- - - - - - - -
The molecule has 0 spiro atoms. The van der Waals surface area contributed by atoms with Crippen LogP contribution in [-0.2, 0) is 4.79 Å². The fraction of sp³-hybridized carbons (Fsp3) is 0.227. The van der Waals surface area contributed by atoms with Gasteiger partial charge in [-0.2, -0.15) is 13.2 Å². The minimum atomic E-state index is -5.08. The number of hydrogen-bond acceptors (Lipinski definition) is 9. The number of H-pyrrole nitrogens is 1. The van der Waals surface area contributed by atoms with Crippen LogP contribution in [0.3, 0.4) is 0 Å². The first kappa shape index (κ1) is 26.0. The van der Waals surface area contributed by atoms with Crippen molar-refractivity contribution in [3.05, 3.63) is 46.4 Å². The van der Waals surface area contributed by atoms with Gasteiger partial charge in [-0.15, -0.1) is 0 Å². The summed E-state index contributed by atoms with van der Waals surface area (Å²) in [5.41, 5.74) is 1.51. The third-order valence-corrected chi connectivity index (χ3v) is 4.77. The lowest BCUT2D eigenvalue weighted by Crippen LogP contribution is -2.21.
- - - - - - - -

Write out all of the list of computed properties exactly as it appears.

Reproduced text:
The molecule has 0 spiro atoms. The van der Waals surface area contributed by atoms with Crippen LogP contribution in [-0.2, 0) is 4.79 Å². The fraction of sp³-hybridized carbons (Fsp3) is 0.227. The van der Waals surface area contributed by atoms with Gasteiger partial charge in [-0.2, -0.15) is 13.2 Å². The minimum atomic E-state index is -5.08. The number of hydrogen-bond acceptors (Lipinski definition) is 9. The number of H-pyrrole nitrogens is 1. The van der Waals surface area contributed by atoms with Crippen LogP contribution in [0.3, 0.4) is 0 Å². The first kappa shape index (κ1) is 26.0. The van der Waals surface area contributed by atoms with Crippen molar-refractivity contribution in [3.05, 3.63) is 46.4 Å². The van der Waals surface area contributed by atoms with Gasteiger partial charge in [-0.15, -0.1) is 0 Å². The summed E-state index contributed by atoms with van der Waals surface area (Å²) in [5.41, 5.74) is 1.51. The third-order valence-corrected chi connectivity index (χ3v) is 4.77. The lowest BCUT2D eigenvalue weighted by Crippen LogP contribution is -2.21.